With more cooperation, our three countries could become an example to the world of the promise of liberal-democratic partnership.
North America’s three national leaders have unfinished business to take care of. In February 2014, at their most recent summit, in Toluca, Mexico, they declared they would make the continent “the most competitive and dynamic region in the world” and set “new global standards for trade, education, sustainable growth, and innovation.”
The reference to “new global standards” indicates the region’s ambitions for engagement with the rest of the world. North American global engagement, perhaps even more than specific trilateral issues, goes to the heart of what North America could and should do and be in the global context in the 21st century.
We need to look beyond the daily irritants of softwood lumber disputes, immigration and visa issues, and transportation infrastructure. What the leaders should be seized with is the challenges that are facing the entire planet, and not just the hemisphere: global climate, global health and global food security. Together, the United States (a global hegemonic power), Canada (a highly networked middle power) and Mexico (a dynamic, relatively youthful developing country) are a trio that is uniquely suited to set a broad innovation agenda. In fact, innovation should be a guiding principle for the agenda of the North American Leaders Summit later this month in Ottawa.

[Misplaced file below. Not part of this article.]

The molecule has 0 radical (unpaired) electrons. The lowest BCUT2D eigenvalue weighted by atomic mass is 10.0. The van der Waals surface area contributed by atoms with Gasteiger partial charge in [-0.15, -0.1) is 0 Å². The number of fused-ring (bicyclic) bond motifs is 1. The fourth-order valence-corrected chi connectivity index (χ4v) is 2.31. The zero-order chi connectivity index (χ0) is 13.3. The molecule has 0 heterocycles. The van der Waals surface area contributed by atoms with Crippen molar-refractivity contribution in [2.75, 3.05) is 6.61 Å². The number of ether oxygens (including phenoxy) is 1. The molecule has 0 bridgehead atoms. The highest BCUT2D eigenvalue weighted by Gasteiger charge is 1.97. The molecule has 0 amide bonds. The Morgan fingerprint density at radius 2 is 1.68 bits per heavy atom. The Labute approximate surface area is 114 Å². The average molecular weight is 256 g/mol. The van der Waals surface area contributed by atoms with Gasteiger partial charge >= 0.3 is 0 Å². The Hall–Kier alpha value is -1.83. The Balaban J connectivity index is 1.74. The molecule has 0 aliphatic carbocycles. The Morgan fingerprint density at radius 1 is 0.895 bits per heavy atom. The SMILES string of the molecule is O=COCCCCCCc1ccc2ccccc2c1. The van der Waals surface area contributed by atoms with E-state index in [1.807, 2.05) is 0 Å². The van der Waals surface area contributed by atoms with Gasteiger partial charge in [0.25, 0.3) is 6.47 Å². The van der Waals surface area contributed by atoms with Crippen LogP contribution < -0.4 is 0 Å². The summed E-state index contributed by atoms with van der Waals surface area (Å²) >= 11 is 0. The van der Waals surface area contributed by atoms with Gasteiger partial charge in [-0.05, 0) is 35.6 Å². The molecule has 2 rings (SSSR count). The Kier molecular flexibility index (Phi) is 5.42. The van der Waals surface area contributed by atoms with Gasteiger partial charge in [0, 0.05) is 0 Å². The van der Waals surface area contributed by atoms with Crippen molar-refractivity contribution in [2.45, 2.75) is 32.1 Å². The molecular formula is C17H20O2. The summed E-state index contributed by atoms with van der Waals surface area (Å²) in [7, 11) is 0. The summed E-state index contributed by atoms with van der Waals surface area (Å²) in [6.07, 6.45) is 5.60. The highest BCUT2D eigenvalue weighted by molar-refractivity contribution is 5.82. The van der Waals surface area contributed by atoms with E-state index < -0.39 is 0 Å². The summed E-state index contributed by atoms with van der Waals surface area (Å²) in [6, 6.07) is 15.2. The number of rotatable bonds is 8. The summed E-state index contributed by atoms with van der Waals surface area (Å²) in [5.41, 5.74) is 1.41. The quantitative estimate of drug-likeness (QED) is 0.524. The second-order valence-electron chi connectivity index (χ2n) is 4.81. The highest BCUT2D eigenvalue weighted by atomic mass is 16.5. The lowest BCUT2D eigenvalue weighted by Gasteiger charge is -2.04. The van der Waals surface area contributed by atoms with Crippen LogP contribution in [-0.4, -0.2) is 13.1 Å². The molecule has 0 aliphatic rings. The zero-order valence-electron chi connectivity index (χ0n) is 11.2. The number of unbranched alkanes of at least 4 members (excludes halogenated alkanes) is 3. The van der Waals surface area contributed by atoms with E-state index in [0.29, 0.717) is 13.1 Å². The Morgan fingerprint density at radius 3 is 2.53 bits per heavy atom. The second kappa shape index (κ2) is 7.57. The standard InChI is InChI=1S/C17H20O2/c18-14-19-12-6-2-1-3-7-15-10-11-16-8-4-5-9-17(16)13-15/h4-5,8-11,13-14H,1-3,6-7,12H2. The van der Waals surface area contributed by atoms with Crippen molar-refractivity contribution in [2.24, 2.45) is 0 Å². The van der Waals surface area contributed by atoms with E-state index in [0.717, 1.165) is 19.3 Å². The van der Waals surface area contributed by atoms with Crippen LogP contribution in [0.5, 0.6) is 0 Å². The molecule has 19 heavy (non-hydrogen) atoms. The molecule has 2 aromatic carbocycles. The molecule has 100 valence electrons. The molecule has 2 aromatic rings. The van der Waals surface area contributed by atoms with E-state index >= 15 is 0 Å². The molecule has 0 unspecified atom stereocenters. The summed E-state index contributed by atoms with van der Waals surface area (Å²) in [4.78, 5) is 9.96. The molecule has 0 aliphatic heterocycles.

A partnership involving these three particular countries would send a powerful message to the world about the legitimacy that is essential for any approach to global problems. Initiatives generated by our North American triumvirate will have strong moral and political legitimacy in a global context, having been decided in three democratic countries taking into account the needs of their very different populations.
A partnership involving these three particular countries would send a powerful message to the world about the legitimacy that is essential for any approach to global problems.
To date, Prime Minister Justin Trudeau appears to be off to a strong start in his bilateral relations with both the Mexican and American presidents. While we will inevitably see scuffles over particular issues in the future, all three countries have the diplomatic capacity necessary to smooth over the unavoidable blips in the bilateral relationships.
The Ottawa summit should include the lifting of the Canadian visa requirements on Mexicans, as well as the conclusion of negotiations regarding the details of a Trusted Traveller Program in the region. We should hear more details on an energy partnership that includes both traditional and renewable energy forms, as well as a trilateral climate accord in line with the Paris Agreement. Ideally this should be an accord that would permit further expansion into the hemisphere in the future. Finally, all these potential agenda items should be linked through a common competitiveness and innovation agenda that brings together research councils and communities, technology hubs and accelerators, and corporate might from all three countries to tackle global threats.